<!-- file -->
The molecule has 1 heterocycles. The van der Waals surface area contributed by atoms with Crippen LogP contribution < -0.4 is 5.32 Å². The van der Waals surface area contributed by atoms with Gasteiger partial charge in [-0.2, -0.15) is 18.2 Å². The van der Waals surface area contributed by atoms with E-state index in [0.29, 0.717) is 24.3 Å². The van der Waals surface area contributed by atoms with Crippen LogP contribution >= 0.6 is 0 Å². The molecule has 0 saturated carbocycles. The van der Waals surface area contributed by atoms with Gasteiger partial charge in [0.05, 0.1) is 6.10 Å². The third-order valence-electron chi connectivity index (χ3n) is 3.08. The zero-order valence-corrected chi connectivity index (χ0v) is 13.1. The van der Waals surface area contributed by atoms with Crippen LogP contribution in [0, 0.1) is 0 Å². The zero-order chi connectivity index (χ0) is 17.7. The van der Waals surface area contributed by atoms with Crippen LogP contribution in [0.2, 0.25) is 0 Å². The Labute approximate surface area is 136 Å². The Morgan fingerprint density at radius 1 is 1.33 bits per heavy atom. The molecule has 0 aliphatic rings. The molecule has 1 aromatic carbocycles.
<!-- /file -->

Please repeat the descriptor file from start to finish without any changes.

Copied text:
The molecule has 1 heterocycles. The van der Waals surface area contributed by atoms with Crippen LogP contribution < -0.4 is 5.32 Å². The van der Waals surface area contributed by atoms with Gasteiger partial charge in [-0.2, -0.15) is 18.2 Å². The van der Waals surface area contributed by atoms with E-state index in [0.29, 0.717) is 24.3 Å². The van der Waals surface area contributed by atoms with Crippen LogP contribution >= 0.6 is 0 Å². The molecule has 0 saturated carbocycles. The van der Waals surface area contributed by atoms with Gasteiger partial charge in [0.05, 0.1) is 6.10 Å². The third-order valence-electron chi connectivity index (χ3n) is 3.08. The zero-order valence-corrected chi connectivity index (χ0v) is 13.1. The van der Waals surface area contributed by atoms with Crippen LogP contribution in [0, 0.1) is 0 Å². The zero-order chi connectivity index (χ0) is 17.7. The van der Waals surface area contributed by atoms with Crippen LogP contribution in [0.2, 0.25) is 0 Å². The Labute approximate surface area is 136 Å². The Morgan fingerprint density at radius 1 is 1.33 bits per heavy atom. The molecule has 0 aliphatic rings. The molecule has 1 aromatic carbocycles.